In light of the fact that even gallery-rep- resented artists often cover their own costs when attending international fairs, exhibitions, biennales and the like, government support and philanthropic funding for travel and freight, installation, being available for opening nights and artist talks, and living away from home costs were all factors considered to be of importance. The high cost of showing internationally is often a deterrent to exhibiting, especially when it is likely that an artist may not break even or even lose money as a result of such effort and expense. As one artist put it: “Most artists don’t even consider the international market as it’s too hard to get to – and when you do get there, sales are so patchy you don’t really feel compelled to go back”.
Several artists indicated that of equal importance to funding is the ability to access international networks that include curators, gallery directors, collectors and art researchers. Alexie Glass-Kantor, executive director of Artspace, Sydney and five-time curator of Encounters for Art Basel Hong Kong agrees, although she underlines the importance of advocating for Australian art on an international art plat- form. She believes that rather than marketing, the emphasis should be on advocacy and “on building capacity for Australian art to be seen by audiences outside of those that are familiar with the language and vocabulary of Australian cultural production”. Also emphasising the value of developing partnerships and collaborations between Australian artists and overseas institutions, Glass-Kantor says, “Australian art needs to be seen in dialogue with international counterparts. It needs to be seen within a set of broader ideas and concerns that can speak locally, nationally and internationally.”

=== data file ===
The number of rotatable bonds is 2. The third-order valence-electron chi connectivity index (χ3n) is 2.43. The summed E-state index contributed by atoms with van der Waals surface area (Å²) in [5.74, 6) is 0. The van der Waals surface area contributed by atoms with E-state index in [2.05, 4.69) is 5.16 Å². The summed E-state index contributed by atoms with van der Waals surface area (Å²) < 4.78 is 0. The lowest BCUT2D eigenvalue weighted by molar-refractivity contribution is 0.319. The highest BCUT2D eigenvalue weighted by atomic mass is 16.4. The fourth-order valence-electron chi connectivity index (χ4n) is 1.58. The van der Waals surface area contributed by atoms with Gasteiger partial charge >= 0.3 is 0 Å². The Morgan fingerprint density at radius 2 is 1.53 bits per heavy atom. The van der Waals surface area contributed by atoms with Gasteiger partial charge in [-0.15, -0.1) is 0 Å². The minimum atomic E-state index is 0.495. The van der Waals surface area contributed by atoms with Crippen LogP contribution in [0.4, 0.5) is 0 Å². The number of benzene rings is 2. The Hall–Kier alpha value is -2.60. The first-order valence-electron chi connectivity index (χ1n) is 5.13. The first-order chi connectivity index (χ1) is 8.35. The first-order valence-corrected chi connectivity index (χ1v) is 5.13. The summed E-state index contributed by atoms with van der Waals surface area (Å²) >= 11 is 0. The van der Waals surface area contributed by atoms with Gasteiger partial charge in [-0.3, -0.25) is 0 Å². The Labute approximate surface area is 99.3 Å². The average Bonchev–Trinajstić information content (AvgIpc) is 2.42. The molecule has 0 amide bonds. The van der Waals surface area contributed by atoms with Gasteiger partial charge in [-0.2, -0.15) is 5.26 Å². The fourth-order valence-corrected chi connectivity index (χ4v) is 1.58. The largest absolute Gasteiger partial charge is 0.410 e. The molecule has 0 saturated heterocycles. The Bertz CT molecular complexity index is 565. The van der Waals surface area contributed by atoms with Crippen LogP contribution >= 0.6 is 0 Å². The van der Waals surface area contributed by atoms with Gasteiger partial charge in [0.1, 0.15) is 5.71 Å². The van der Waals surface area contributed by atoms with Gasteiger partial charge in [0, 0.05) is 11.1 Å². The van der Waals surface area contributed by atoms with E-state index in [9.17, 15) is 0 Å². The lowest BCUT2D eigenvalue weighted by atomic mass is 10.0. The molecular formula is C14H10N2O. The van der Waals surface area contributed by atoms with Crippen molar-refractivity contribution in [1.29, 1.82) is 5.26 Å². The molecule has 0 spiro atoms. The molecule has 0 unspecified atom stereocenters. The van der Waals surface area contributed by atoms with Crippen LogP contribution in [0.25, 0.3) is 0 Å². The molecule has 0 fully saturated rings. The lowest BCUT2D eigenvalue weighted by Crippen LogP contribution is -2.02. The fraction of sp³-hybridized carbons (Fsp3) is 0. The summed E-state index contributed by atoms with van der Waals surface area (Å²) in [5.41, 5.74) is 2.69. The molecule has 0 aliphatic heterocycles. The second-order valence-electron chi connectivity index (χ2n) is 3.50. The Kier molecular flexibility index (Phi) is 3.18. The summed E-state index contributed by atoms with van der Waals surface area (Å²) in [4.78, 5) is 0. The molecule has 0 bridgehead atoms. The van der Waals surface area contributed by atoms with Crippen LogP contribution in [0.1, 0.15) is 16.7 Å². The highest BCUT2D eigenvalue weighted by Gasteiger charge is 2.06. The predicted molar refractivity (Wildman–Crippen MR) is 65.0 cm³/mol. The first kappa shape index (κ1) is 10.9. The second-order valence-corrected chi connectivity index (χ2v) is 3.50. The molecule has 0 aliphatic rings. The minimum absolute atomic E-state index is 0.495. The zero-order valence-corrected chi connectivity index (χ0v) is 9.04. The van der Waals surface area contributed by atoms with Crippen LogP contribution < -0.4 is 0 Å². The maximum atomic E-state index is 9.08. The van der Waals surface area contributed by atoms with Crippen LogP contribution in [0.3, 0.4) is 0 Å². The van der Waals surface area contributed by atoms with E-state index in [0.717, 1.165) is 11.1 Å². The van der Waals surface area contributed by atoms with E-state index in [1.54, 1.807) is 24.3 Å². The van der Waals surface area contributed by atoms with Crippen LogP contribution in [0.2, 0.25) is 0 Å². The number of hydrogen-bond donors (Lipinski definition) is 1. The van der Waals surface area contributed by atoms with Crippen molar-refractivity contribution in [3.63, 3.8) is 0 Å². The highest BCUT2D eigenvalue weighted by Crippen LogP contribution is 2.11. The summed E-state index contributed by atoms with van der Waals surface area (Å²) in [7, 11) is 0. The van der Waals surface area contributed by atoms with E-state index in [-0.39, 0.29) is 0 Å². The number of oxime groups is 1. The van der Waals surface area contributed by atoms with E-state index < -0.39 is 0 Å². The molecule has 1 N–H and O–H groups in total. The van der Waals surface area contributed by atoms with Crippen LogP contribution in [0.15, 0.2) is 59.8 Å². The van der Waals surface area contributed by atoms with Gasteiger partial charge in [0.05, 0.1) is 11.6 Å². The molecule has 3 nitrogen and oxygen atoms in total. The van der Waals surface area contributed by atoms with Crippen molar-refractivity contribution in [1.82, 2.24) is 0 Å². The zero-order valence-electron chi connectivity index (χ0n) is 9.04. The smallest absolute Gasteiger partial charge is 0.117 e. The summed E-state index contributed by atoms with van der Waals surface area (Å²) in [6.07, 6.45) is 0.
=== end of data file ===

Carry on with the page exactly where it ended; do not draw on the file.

Paul Becker, founder and CEO of Art Money who is currently based in New York City shares the same view, with both he and Glass-Kantor recognising the desire to think creatively and focus on continuing support structures for artists. Although governments and private patrons can greatly assist in one-off measures that include airline travel and freight sponsorship, Becker considers that in respect of bringing artists to international attention and thereby increasing market size, “thinking outside the box and executing for the long term is hard and perhaps more difficult to quantify … however, I’d start with developing and continuing partnerships and collaborations”.
As Claire Bridge, artist and founder of Art World Women notes: “A living income creates a foundation of security from which artists can be more productive, take on challenging projects and further tap into resources, such as time to travel and forge relationships that take our work onto the international stage.”
This article was originally published in Art Collector issue 89, JUL – SEP 2019.
Image: Installation view of Tony Albert’s HOME and NATIVE, Art Basel Hong Kong, 2019. Acrylic and found vintage objects applied to plastic-polyester, powder-coated aluminium, dimensions variable. PHOTO: KITMAN LEE. COURTESY: THE ARTIST AND SULLIVAN + STRUMPF, SYDNEY AND SINGAPORE.